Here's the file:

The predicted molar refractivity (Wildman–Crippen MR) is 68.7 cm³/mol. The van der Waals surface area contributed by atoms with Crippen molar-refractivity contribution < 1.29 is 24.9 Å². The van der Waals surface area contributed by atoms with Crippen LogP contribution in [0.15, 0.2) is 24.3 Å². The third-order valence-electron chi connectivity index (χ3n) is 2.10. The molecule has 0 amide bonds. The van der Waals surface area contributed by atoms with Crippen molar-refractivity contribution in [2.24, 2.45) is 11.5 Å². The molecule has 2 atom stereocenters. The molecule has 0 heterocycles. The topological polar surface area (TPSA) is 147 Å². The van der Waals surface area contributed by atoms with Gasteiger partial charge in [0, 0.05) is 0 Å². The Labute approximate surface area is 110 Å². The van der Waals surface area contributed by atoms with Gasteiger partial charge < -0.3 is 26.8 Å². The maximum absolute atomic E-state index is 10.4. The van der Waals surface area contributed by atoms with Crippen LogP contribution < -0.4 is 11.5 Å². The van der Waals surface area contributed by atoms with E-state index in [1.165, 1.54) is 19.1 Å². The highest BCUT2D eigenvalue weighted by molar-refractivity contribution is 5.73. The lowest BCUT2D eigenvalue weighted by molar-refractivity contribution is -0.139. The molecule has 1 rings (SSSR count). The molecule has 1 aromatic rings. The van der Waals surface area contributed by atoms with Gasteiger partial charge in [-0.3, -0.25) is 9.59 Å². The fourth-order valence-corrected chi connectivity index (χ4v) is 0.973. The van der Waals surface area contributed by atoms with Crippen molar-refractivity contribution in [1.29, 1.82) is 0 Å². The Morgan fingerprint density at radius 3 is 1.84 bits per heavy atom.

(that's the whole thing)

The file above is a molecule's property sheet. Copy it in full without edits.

The predicted molar refractivity (Wildman–Crippen MR) is 68.7 cm³/mol. The van der Waals surface area contributed by atoms with Crippen molar-refractivity contribution < 1.29 is 24.9 Å². The van der Waals surface area contributed by atoms with Crippen LogP contribution in [0.15, 0.2) is 24.3 Å². The third-order valence-electron chi connectivity index (χ3n) is 2.10. The molecule has 0 amide bonds. The van der Waals surface area contributed by atoms with Crippen molar-refractivity contribution in [2.24, 2.45) is 11.5 Å². The molecule has 2 atom stereocenters. The molecule has 0 heterocycles. The topological polar surface area (TPSA) is 147 Å². The van der Waals surface area contributed by atoms with Gasteiger partial charge in [0, 0.05) is 0 Å². The Labute approximate surface area is 110 Å². The van der Waals surface area contributed by atoms with Gasteiger partial charge < -0.3 is 26.8 Å². The maximum absolute atomic E-state index is 10.4. The van der Waals surface area contributed by atoms with Crippen LogP contribution < -0.4 is 11.5 Å². The van der Waals surface area contributed by atoms with E-state index in [1.165, 1.54) is 19.1 Å². The highest BCUT2D eigenvalue weighted by molar-refractivity contribution is 5.73. The lowest BCUT2D eigenvalue weighted by molar-refractivity contribution is -0.139. The molecule has 1 rings (SSSR count). The molecule has 1 aromatic rings. The van der Waals surface area contributed by atoms with Gasteiger partial charge in [-0.3, -0.25) is 9.59 Å². The fourth-order valence-corrected chi connectivity index (χ4v) is 0.973. The van der Waals surface area contributed by atoms with Crippen molar-refractivity contribution in [1.29, 1.82) is 0 Å². The Morgan fingerprint density at radius 3 is 1.84 bits per heavy atom.